Interpret functions that arise in applications in terms of the context.
CCSS.MATH.CONTENT.HSF.IF.B.4
Transcript Convert between Tables, Graphs, Mappings, and Lists of Points
Emilia and Oscar are playing a board game called The Joyous Journey when Oscar gets a call. Seizing the opportunity, Emilia rolls the dice and deftly moves her game piece. When Oscar returns from his call, he notices something fishy SOMEHOW, Emilia ended up on a space where she gets a bonus card! Oscar asks Emilia where her turn started and what she rolled to land on this space. Conveniently, Emilia doesn't seem to remember those details anymore, but she does remember she rolled a 3. Oscar decides to examine the game board a bit more carefully.
Mapping Diagram
We can use a mapping diagram to help us visualize the situation. We know Emilia ended up on space 7 and that she moved forward. If Emilia started at the first space and rolled a 3, she would have ended up at space 4, but space 4 sends a player back to the start so she would still be at the first space. We can show this relation by drawing an arrow that starts at our input, 1, and ends at our output, 1.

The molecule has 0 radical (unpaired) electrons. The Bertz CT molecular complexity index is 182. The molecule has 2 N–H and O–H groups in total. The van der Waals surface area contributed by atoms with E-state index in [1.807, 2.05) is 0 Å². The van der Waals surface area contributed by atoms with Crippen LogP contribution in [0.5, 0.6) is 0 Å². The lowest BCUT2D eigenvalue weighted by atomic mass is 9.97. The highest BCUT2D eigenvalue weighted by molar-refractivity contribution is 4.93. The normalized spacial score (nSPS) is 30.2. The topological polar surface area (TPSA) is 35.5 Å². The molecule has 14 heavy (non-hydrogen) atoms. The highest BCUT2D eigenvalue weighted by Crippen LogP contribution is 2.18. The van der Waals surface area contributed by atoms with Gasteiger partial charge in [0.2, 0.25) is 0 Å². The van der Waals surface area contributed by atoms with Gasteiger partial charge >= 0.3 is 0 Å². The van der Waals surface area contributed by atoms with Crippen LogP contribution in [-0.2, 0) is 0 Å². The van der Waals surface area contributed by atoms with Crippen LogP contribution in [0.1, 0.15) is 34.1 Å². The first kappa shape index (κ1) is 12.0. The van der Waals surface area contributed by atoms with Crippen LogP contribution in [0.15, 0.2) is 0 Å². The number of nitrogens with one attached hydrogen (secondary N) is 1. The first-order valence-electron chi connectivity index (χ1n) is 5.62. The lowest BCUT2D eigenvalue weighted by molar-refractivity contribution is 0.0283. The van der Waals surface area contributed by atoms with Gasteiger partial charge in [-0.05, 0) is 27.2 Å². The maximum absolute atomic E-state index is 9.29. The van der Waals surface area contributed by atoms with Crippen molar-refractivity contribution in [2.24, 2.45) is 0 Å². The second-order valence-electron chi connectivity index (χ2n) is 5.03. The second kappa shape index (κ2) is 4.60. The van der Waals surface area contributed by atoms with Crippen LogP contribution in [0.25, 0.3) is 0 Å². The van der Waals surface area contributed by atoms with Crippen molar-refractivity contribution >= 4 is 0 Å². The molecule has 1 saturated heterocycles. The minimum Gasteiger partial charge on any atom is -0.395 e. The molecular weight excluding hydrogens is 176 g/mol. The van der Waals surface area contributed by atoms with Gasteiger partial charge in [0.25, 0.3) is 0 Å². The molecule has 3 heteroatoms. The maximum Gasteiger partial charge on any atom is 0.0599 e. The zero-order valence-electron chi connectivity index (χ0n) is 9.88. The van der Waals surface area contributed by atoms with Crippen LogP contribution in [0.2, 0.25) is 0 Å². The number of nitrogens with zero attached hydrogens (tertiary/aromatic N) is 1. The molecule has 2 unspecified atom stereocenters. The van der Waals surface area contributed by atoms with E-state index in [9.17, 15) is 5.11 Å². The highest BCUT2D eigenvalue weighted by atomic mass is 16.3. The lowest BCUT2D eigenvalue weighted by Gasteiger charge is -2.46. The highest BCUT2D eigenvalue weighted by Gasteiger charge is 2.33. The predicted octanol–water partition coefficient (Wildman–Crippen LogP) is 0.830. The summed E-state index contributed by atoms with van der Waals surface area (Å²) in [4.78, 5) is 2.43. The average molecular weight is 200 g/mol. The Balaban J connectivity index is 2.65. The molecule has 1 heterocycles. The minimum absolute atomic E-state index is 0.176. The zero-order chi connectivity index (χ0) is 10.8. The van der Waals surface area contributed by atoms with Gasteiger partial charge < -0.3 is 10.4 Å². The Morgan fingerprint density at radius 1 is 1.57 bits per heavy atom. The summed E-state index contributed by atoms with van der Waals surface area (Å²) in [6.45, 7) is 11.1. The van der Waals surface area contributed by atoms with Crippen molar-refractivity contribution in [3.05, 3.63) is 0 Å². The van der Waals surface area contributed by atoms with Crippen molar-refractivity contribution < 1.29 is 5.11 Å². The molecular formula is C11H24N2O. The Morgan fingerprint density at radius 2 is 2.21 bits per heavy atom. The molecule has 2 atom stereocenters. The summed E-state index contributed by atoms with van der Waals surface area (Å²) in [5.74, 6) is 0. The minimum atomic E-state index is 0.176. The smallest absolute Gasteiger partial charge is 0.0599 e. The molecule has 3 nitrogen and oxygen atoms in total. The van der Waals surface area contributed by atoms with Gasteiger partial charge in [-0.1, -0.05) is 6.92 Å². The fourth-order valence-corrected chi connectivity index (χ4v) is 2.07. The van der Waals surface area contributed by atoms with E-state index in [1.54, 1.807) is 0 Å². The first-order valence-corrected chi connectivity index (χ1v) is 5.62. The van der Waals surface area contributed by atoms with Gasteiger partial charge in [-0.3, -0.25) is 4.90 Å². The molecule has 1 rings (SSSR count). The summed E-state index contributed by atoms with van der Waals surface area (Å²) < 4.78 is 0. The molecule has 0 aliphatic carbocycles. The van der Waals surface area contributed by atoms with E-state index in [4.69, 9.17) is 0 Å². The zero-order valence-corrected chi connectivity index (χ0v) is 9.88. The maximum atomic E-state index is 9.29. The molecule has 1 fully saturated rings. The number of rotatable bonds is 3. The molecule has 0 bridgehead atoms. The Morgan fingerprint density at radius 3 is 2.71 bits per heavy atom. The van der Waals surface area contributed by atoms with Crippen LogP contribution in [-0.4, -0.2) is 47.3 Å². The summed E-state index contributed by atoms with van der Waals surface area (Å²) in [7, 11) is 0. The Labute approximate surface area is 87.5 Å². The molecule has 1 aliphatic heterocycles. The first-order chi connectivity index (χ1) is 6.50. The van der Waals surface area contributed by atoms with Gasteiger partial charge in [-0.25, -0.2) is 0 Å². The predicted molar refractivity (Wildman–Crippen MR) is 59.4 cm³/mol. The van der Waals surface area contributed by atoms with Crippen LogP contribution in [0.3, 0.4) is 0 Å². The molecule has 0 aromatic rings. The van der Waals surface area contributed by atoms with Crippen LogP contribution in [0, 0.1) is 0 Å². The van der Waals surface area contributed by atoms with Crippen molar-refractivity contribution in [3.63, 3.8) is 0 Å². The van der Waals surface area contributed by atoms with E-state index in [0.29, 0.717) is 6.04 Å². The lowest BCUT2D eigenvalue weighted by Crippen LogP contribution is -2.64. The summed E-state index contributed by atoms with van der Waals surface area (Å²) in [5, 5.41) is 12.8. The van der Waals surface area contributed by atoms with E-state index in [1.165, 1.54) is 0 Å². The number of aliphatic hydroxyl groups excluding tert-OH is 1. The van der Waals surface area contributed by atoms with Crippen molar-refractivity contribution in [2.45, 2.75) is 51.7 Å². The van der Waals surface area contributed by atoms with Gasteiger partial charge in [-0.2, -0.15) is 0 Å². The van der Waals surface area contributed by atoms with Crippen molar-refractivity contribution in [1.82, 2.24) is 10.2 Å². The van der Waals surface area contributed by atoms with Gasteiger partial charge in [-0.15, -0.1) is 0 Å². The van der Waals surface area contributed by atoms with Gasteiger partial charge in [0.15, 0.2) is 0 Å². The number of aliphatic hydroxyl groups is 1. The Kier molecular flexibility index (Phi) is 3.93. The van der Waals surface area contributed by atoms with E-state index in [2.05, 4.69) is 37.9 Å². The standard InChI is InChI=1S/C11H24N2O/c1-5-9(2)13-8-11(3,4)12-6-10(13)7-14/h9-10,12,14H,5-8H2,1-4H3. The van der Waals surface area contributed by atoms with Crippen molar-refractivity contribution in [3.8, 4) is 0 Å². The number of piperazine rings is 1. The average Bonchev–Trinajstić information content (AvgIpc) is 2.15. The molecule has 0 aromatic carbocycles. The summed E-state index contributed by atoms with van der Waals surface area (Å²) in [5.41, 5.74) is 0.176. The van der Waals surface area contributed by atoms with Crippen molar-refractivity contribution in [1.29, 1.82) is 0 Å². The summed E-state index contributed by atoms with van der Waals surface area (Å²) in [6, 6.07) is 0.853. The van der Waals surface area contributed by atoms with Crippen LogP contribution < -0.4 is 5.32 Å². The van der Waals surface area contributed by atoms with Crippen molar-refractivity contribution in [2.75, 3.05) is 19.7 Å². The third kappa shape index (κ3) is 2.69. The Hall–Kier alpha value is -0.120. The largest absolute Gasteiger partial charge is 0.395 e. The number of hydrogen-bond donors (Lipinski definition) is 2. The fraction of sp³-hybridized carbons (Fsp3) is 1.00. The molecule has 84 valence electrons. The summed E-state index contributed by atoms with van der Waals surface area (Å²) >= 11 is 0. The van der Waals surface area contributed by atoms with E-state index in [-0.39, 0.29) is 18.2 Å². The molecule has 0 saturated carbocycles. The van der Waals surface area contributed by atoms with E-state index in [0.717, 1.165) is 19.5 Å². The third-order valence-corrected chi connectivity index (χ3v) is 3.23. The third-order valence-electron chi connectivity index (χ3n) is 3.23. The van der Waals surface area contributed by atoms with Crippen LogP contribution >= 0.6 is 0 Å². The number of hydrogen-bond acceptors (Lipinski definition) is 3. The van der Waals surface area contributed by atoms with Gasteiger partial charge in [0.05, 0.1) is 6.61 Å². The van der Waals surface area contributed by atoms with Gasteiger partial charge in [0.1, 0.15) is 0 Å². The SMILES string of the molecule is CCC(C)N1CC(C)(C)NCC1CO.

So Emilia didn't start at the first space, what about the second? Since she rolled a 3, she would have gone to space 5. But space 5 moves the player 3 additional steps forward. This brings us to space 8. Space 8 moves a player back 2 steps, which finally ends our journey at space 6 where you have to take a thoughcard. So an input of 2 gives us an output of 6. We can show this by drawing an arrow beginning at the input, 2, and ending at the output, 6. Starting at space 3 and rolling a 3 also leads to space 6.